Families Make Road Trips To See Their Jammer Sons

Jamestown’s Ben Livorsi prepares to throw the ball back to the pitcher during Wednesday night’s Perfect Game Collegiate Baseball League All-Star Game in Elmira. P-J photo by Alex Shipherd

ELMIRA — Tony and Amy Livorsi had planned a visit to the area this week to spend the Jamestown Jammers’ three days off with their son, Ben.

They were going to use the downtime exploring the area and possibly take a trip to Niagara Falls.

Plans changed.

Ben’s performance thus far in the Perfect Game Collegiate Baseball League warranted a selection to the all-star game and the Minnetonka, Minnesota natives decided to drive a little farther east.

“We were super excited,” Amy said Wednesday afternoon while watching all-star workouts at Dunn Field.

Aaron and Angel Keng, second row, watch Wednesday night's Perfect Game Collegiate Baseball League All-Star Game with Tony and Amy Livorsi, front row, at Dunn Field in Elmira. The Kengs are the parents of Jammers center fielder Chase Keng while the Livorsis are the parents of Jammers catcher Ben Livorsi. P-J photo by Alex Shipherd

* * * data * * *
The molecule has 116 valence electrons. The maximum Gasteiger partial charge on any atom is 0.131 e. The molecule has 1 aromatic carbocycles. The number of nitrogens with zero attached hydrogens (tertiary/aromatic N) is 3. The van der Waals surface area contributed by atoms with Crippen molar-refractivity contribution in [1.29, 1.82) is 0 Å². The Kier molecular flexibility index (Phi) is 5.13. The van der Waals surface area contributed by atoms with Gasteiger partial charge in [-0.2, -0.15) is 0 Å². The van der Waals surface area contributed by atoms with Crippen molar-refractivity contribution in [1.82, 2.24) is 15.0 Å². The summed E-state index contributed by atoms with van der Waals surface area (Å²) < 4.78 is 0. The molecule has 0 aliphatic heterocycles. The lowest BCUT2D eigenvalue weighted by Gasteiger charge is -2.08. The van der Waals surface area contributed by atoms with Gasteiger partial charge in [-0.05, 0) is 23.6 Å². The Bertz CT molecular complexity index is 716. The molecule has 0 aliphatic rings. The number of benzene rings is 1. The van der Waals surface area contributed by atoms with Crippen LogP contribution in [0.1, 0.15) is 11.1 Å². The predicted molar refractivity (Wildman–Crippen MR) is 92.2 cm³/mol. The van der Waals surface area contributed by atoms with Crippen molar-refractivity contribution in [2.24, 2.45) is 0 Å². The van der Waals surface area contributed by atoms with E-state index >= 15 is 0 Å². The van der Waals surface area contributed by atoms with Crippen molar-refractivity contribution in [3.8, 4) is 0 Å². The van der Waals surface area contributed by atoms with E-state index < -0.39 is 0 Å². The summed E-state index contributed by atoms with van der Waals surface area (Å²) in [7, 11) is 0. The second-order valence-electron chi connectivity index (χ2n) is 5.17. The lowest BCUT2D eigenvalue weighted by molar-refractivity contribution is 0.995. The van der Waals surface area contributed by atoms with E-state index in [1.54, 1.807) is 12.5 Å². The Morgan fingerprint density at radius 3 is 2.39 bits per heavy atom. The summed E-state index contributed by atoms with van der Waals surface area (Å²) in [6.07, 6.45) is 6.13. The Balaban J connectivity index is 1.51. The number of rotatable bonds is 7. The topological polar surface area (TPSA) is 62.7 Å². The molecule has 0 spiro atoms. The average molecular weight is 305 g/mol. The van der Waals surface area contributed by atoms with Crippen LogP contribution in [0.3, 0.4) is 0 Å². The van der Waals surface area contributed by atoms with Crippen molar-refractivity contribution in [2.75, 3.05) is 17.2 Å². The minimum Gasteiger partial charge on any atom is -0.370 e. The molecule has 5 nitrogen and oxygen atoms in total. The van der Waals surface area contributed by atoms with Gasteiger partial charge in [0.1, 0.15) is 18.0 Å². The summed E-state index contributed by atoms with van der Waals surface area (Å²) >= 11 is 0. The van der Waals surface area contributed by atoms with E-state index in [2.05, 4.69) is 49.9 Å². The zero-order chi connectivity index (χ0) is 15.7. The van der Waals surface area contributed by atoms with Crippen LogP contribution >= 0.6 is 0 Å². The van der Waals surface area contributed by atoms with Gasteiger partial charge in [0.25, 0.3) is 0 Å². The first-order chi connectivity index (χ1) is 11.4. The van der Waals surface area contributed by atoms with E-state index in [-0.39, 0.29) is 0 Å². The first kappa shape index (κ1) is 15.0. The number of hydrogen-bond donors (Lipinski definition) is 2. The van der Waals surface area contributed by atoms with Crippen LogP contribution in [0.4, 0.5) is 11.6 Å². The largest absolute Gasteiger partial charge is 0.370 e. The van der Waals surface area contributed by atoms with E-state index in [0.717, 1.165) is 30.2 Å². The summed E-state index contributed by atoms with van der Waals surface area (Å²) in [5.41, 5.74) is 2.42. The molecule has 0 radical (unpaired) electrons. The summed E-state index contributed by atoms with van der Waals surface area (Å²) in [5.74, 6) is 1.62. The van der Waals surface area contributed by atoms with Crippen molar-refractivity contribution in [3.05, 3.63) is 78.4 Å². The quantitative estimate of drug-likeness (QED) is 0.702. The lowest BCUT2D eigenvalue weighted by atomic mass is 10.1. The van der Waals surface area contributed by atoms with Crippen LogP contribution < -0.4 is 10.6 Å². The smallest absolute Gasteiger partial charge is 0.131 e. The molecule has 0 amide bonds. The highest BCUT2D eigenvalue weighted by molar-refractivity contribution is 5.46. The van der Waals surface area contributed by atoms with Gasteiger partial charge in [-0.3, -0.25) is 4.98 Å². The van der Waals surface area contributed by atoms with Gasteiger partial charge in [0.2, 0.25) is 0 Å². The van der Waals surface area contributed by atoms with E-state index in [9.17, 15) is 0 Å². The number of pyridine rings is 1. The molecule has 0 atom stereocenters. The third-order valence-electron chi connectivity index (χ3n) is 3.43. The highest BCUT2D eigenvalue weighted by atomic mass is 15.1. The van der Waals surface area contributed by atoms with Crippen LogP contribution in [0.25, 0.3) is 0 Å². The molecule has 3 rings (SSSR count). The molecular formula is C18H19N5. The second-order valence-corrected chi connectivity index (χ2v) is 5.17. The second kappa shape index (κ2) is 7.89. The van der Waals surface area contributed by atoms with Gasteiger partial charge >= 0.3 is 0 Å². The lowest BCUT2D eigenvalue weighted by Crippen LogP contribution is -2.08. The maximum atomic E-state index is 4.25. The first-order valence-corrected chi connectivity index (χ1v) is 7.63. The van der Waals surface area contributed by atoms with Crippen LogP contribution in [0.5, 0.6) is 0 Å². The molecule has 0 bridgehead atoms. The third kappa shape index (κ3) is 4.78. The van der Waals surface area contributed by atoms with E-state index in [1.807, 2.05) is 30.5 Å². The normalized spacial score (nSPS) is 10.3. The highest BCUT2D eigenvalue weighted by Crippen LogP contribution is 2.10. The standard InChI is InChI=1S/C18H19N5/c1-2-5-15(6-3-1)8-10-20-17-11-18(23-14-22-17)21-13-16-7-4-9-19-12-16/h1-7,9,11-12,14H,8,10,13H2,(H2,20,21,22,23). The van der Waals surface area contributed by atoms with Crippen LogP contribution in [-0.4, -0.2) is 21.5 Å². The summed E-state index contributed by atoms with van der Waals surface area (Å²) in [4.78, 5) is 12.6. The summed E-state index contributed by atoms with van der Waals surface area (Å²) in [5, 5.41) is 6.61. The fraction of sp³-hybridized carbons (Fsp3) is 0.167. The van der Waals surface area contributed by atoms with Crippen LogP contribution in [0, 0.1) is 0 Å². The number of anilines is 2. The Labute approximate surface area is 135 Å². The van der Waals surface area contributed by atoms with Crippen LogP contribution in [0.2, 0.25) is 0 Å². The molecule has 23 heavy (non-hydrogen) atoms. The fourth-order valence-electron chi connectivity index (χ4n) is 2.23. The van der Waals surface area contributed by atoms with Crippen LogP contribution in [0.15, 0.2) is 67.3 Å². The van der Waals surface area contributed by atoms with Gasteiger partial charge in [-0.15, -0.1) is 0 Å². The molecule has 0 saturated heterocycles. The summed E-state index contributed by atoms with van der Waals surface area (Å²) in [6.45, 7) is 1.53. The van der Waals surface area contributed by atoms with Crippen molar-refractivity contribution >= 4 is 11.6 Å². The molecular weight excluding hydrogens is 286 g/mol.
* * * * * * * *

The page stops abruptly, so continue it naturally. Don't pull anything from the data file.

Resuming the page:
“All the hard work and perseverance … you realize there are a lot of ups and downs,” added Tony, who pitched collegiately at the University of Notre Dame. “It’s a grind, so to get recognized by your coaches is a huge feather in your cap.”

Heading into his sophomore year at Saint Louis University, the Livorsis hope Ben’s selection to the summer league all-star game is just the next step toward their son’s ultimate baseball dream of playing in the Major Leagues.

The 6-foot, 210-pound Livorsi grew up playing Little League baseball in the suburbs of the Twin Cities and did not join the travel circuits until his middle school years. Playing collegiately turned from a dream to a reality shortly thereafter.

“It was always taking this whole process with your eyes wide open and knowing where you stand with objective feedback to see what’s realistic,” Tony said. “After freshman year, Division I became a reality and it really picked up after sophomore year when colleges came calling.”